For more information on how lead acid batteries work see:

UPS Battery Preventative Maintenance and Inspections

Most UPS systems will be under some form of UPS maintenance contract and will generally have at least one preventative maintenance visit per annum. During this onsite visit certain checks can be made to ensure that the UPS battery set is in a healthy and fully available condition.

  • Battery Visual Inspections: as with any preventative maintenance, a visual inspection can give visual clues as to the operational state of the UPS battery. Lead acid batteries typically have a plastic case and as the battery ages, the internal heat build-up due to impedance and sulfation can lead to the case buckling or at worst case cracking. White powder residue around the positive and/or negative terminal poles can also indicate internal problems. If there is a dust or dirt build-up then this could be considered for removal if there is a safe way to isolate the battery set for safe working and protection from an accidental discharge or short-circuit.
  • Battery Block Testing: using a hand-held battery tester, each individual battery block can be tested. There are generally two types of tester: impedance or the more sophisticated conductance type. Each battery block is given a unique identifier and the readings from subsequent battery inspection visits can be plotted to provide a health trend and help to identify failing battery blocks.
  • Battery Capacity and Load Bank Testing: most large datacentre UPS are subject to load bank testing during the commissioning stage. Load bank tests can also form part of a regular preventative maintenance visit either annually or every 3-5 years. Load bank testing is more comprehensive than individual battery block testing, as the mains power supply to the UPS is ‘cut’ the battery placed under dummy load. The amount of runtime available for a given kVA/kW rating can be recorded and compared to specification.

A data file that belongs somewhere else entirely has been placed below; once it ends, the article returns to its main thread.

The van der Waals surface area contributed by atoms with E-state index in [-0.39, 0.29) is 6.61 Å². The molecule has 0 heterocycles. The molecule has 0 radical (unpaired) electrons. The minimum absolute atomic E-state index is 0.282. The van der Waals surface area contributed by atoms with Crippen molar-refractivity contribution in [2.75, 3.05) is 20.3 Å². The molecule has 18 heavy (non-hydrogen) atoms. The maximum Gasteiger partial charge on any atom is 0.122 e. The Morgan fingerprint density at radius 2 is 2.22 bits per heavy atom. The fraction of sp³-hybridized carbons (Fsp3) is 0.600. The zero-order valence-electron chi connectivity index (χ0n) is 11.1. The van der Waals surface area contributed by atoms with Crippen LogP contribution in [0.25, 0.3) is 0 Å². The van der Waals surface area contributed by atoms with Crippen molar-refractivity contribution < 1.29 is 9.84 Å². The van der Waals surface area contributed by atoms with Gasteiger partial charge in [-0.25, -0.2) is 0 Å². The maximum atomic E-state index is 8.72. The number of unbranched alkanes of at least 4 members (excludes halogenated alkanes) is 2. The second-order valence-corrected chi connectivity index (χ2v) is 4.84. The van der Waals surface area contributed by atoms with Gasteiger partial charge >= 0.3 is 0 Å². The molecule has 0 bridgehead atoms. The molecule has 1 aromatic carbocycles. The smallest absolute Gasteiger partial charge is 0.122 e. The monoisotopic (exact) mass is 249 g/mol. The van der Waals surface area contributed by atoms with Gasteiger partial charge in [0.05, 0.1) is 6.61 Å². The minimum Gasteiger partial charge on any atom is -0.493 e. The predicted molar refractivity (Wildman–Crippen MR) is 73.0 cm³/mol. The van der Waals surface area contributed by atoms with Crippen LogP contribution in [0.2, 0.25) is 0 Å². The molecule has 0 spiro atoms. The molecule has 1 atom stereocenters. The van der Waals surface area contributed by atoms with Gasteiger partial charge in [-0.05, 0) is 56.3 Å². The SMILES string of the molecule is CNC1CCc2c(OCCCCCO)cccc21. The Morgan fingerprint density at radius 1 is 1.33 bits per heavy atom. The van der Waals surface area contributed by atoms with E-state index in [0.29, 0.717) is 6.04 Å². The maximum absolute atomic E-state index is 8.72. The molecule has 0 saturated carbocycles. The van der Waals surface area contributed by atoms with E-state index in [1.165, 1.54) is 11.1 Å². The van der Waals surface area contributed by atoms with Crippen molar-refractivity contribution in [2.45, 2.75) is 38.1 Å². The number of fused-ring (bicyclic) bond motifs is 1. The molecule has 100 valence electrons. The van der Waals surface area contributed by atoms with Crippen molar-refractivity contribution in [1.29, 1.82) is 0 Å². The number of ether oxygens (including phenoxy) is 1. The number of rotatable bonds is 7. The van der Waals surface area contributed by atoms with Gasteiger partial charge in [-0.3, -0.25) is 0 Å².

During years 1 and 2 of UPS operation, visual inspections together with analysis of the UPS log files may be considered appropriate for most server loads. Within a datacentre UPS application, annual battery block testing may form part of the overall UPS maintenance contract with provision for load- bank testing if there is a sudden change in readings or the battery is approaching 70-80% of its design life.

UPS Battery Monitoring Systems

Another option is to consider the use of a permanent UPS battery monitoring system. This type of arrangement uses individual battery block sensors connected to a battery management system (BMS). Live and historical readings are made available over a network or cloud portal with alerts issued via email and SMS text for measurement changes outside pre-set values or sudden failures. This type of battery monitoring is typically used with larger hyperscale datacentres.

Lithium-ion UPS Battery Replacements

Lithium-ion battery technology and its application in energy storage systems is driving some UPS manufacturers to offer this type of battery as an alternative backup solution to lead acid. Lithium batteries pack a far higher power density and this can help to reduce the space required for an uninterruptible power supply battery pack in a datacentre and or within a UPS case. Lithium-ion batteries also charge far faster than lead acid (80% within 1-2 hours compared to 80% within 24 hours) and are capable of almost unlimited charge/discharge cycles. However, as in any other lithium-ion battery application, there is the need for a more complex (and therefore costly) battery management system. This can lead to larger datacentre UPS systems with lithium-ion having a 30% premium over their lead acid battery alternatives. As take-up of the li-ion type batteries increases, through their adoption in transportation and energy storage (e.g. solar PV/wind turbine), then this ‘price-gap’ should start to close rapidly.


There are several ways you can protect your UPS batteries and ensure that they reach their expected working life. This is important from two aspects. Firstly, batteries are costly items to replace in terms of material and labour costs and these should be factored into Total Cost of Ownership (TCO) calculations. Secondly, the less the need for battery replacement during the working life of a UPS system, the more sustainable and environmentally friendly the installation. Whilst up to 90% or more of a lead acid battery can be recycled, lead is a limited resource and the plastic case of battery is made from carbon-based materials.